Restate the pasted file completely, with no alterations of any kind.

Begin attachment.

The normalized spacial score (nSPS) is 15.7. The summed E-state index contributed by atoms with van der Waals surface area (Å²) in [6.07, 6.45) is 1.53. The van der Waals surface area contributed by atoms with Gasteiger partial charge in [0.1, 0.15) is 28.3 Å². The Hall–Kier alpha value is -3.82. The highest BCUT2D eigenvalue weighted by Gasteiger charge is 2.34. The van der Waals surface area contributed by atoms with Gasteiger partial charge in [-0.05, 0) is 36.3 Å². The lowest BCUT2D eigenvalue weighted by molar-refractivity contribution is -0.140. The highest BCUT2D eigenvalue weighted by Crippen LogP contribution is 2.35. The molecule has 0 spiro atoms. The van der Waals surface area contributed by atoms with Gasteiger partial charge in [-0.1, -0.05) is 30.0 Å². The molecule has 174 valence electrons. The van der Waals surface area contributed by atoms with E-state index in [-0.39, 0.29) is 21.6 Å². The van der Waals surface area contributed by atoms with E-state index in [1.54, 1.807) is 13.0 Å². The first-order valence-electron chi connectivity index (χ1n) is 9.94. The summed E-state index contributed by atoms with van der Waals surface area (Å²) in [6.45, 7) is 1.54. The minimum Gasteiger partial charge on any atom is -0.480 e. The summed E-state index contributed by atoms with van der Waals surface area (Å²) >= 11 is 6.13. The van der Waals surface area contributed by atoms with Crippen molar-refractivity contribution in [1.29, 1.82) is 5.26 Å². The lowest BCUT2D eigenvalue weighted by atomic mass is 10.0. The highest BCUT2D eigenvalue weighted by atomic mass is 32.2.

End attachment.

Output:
The normalized spacial score (nSPS) is 15.7. The summed E-state index contributed by atoms with van der Waals surface area (Å²) in [6.07, 6.45) is 1.53. The van der Waals surface area contributed by atoms with Gasteiger partial charge in [0.1, 0.15) is 28.3 Å². The Hall–Kier alpha value is -3.82. The highest BCUT2D eigenvalue weighted by Gasteiger charge is 2.34. The van der Waals surface area contributed by atoms with Gasteiger partial charge in [-0.05, 0) is 36.3 Å². The lowest BCUT2D eigenvalue weighted by molar-refractivity contribution is -0.140. The highest BCUT2D eigenvalue weighted by Crippen LogP contribution is 2.35. The molecule has 0 spiro atoms. The van der Waals surface area contributed by atoms with Gasteiger partial charge in [-0.1, -0.05) is 30.0 Å². The molecule has 174 valence electrons. The van der Waals surface area contributed by atoms with E-state index in [-0.39, 0.29) is 21.6 Å². The van der Waals surface area contributed by atoms with E-state index in [1.54, 1.807) is 13.0 Å². The first-order valence-electron chi connectivity index (χ1n) is 9.94. The summed E-state index contributed by atoms with van der Waals surface area (Å²) in [6.45, 7) is 1.54. The minimum Gasteiger partial charge on any atom is -0.480 e. The summed E-state index contributed by atoms with van der Waals surface area (Å²) >= 11 is 6.13. The van der Waals surface area contributed by atoms with Crippen molar-refractivity contribution in [1.29, 1.82) is 5.26 Å². The lowest BCUT2D eigenvalue weighted by atomic mass is 10.0. The highest BCUT2D eigenvalue weighted by atomic mass is 32.2.